OFFICIAL NAME: Republic of Finland
CAPITAL: Helsinki
SYSTEM OF GOVERNMENT: Multiparty Republic
AREA: 338,142 Sq Km (130,557 Sq Mi)

Direct Link to Political MapDirect Link to Physical MapLOCATION & GEOGRAPHY: Finland is located in North Europe. It is bound by Russia to the east, the Gulf of Finland to the south, the Gulf of Bothnia and Sweden to the west and Norway to the north. Finland is a low lying plateau formed by glaciers, which have scoured the land leaving deposits of gravel, sand and clay. Most of the mountains have rounded ridge tops and more than 50% of eastern Finland is hilly. There are over 55,000 lakes, which are dominated by long sinuous esker ridges such as the Punkaharju, Pyynikki and Pulkkila. Forests cover 65% of the land area with pine, spruce and birch trees in the northern coniferous zone while the southwest coast and the archipelago are in the continental European oak zone and Lapland is in the Arctic-Alpine zone. Off the southwest coast lies Saaristomeri which is the country's largest archipelago with over 17,000 islands and skerries. The principal rivers are the Tornionjoki and Kemi which flow south to the Gulf of Bothnia as well as the Oulu River which also flows to the Gulf of Bothnia through the center of the country. Major Cities (pop. est.); Helsinki 515,800, Espoo 186,500, Tampere 179,300, Vantaa 164,400, Turku 162,400 (1994). Land Use; forested 76%, pastures 0.5%, agricultural-cultivated 8%, other 15.5% (1993).

CLIMATE: Finland has a temperate climate with continental winds bringing cold spells in winter and heat waves in summer. However, the westerly winds in summer also bring warm air currents from the Atlantic Ocean. Rainfall occurs all year round and the average annual precipitation in the north varies from 500 mm (20 inches) to 600 mm (24 inches) where most of it falls as snow, while in the south it varies from 600 mm (24 inches) to 700 mm (28 inches). Average temperature ranges in Helsinki are from -9 to -4 degrees Celsius (16 to 25 degrees Fahrenheit) in February to 12 to 23 degrees Celsius (54 to 72 degrees Fahrenheit) in July.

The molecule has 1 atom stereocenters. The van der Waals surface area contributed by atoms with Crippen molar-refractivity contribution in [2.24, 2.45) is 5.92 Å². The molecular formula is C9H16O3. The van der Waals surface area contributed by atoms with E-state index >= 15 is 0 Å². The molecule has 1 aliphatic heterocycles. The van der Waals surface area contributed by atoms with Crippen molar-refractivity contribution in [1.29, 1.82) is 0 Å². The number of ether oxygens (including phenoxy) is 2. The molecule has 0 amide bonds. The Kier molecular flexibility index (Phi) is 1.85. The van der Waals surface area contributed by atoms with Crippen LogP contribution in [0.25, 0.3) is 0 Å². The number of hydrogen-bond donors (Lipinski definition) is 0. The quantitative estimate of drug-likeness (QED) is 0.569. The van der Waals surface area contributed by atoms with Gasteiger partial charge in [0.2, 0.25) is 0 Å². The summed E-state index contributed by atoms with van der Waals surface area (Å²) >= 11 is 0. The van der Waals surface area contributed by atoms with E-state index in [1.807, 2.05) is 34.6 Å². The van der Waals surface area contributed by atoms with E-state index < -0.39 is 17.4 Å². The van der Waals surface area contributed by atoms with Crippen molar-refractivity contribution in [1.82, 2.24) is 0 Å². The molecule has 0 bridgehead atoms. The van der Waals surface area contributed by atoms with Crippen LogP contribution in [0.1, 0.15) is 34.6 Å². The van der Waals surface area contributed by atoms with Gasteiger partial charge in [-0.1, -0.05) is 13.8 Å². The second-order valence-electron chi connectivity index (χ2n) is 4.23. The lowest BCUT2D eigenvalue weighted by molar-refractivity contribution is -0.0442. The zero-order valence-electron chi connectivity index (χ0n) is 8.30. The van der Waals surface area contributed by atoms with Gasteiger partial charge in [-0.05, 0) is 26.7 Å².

PEOPLE: The principal ethnic majority are the Finnish who are of Scandinavian-Baltic origins. The Finnish account for 94% of the population and other ethnic minorities include Swedish Finns, who account for 6% of the population, followed by the Lapps while scattered groups of Russians, Germans and Gypsies are also found.

DEMOGRAPHIC/VITAL STATISTICS: Density; 16 persons per sq km (43 persons per sq mi) (1991). Urban-Rural; 61.6% urban, 38.4% rural (1991). Sex Distribution; 48.6% male, 51.4% female (1992). Life Expectancy at Birth; 70.8 years male, 78.9 years female (1989). Age Breakdown; 19% under 15, 21% 15 to 29, 25% 30 to 44, 17% 45 to 59, 13% 60 to 74, 5% 75 and over (1990). Birth Rate; 13.2 per 1,000 (1990). Death Rate; 10.1 per 1,000 (1990). Increase Rate; 3.1 per 1,000 (1990). Infant Mortality Rate; 5.8 per 1,000 live births (1989).